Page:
The future of surfing? Credit: Seth de Roulet / Red Bull Content Pool
Jake Marshall Wearing an EEG brain scannner and eye tracking google

A laptop backpack: the future of surfing, or a sure-fire way to get dropped in on? Credit: Seth de Roulet / Red Bull Content Pool

A company more traditionally associated with energy drinks has been busy making waves in the world of sports science. Red Bull recently took two top professional surfers and a team of scientists to Mexico to test a range of new performance-enhancing technologies in one of the harshest arenas possible: an overhead, barreling wave breaking only a few feet over a bed of sand and rock.

We’re all for trying out new technologies in novel conditions, but this was a particularly impressive feat – the surfers were hooked up with all sorts of electronic equipment before paddling out into the lineup and doing their thing. At one point, surfer Jake Marshall even managed to ride some amazing waves with a laptop strapped to his back.

Surfing is a sport that is usually described in terms of instinct, intuition and unpredictability – so studies like this are providing scientists with amazing insights into areas of surfing that have previously held an almost mystical status. As well as hooking up the surfers with wi-fi headsets for instant feedback from coaches on land, and pressure-sensing feet ‘booties’ to analyse and optimise how they controlled their boards, the scientists were even able to measure surfer ‘stoke’ levels using a waterproof EEG.

You can watch the video here:

We’ve done a fair bit of sports science ourselves, too. Most recently, we partnered with Melbourne company Catapult Sports to deliver a new wireless athlete tracking device using our Wireless Ad-hoc System for Positioning (WASP) technology. The device, called ClearSky, gives coaches the ability to monitor their athletes more accurately in indoor and GPS-poor environments.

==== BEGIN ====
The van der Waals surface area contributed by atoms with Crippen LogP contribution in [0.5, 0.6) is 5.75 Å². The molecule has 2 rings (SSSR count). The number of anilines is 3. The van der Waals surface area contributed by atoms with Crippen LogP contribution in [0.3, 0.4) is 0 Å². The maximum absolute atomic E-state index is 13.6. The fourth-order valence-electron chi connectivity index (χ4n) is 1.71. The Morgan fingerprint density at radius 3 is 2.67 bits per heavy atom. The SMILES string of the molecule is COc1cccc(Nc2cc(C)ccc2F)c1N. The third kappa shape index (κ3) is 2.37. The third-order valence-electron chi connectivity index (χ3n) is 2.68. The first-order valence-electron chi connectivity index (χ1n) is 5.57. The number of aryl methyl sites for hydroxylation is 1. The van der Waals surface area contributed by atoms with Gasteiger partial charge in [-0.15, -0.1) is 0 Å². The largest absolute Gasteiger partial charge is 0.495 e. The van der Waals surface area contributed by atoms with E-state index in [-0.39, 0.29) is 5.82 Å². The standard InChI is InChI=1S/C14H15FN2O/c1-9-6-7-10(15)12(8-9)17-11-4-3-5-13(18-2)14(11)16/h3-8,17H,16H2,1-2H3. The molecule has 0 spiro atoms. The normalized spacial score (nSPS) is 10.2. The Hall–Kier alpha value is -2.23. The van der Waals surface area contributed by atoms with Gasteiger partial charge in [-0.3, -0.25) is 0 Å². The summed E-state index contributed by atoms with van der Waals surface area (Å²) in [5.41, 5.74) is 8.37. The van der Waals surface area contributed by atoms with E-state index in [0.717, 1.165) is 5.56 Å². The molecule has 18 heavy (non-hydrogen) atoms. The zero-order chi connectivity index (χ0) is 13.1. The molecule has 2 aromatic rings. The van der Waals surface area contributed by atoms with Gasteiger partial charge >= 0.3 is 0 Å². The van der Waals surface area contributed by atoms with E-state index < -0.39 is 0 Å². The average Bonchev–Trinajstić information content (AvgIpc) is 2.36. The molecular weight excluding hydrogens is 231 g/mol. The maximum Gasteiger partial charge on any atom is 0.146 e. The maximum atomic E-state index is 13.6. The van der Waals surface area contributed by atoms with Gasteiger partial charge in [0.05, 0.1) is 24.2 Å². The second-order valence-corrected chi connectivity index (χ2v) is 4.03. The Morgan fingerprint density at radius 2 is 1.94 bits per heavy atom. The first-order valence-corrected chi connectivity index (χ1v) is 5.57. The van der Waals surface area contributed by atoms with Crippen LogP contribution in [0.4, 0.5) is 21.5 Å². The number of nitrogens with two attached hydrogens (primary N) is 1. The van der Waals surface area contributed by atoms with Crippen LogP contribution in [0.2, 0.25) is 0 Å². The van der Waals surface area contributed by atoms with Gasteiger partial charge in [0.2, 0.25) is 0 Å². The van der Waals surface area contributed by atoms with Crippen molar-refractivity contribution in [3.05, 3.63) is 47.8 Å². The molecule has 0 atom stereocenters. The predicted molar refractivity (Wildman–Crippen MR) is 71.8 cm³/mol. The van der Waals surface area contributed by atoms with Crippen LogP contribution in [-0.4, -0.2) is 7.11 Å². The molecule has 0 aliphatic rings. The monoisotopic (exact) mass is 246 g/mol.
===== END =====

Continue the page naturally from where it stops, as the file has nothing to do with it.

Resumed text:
It works much like a GPS, but instead of using satellites in space, ClearSky uses fixed reference nodes that are located either within or just outside of a building. You can read more about the benefits of it here.

ClearSky can triangulate an athlete’s position to 20cm accuracy. Credit: Catapult Sports

ClearSky can triangulate an athlete’s position to 20cm accuracy. Credit: Catapult Sports

Of course, it doesn’t take a scientist to figure out how useful this technology could be on a cloudy day at a Melbourne AFL match when traditional GPS coverage is low. But it also has great applications for other (editor’s note: wussier) sports that are played undercover, like American football, basketball and soccer.

Indeed, the Catapult client list is a veritable who’s who of the international sporting world: the New York Giants (NFL), Orlando Magic (NBA), AC Milan (soccer), the Socceroos (soccer), Brisbane Broncos (rugby league), New Zealand Silver Ferns (basketball) and dozens of others. Many of these organisations are either already using ClearSky, or are preparing to do so.

Obviously, this is a winning technology that can be applied across a diverse range of sports. Who knows, maybe one day ClearSky will even be used to track the performance of professional surfers in a wave pool in the middle of Melbourne?

But in the meantime, some mysteries of surfing – like why the waves were always better yesterday, who stole my wax, and where surfing commentators get their t-shirts from – will forever remain unanswered.

Find out more about WASP here. 


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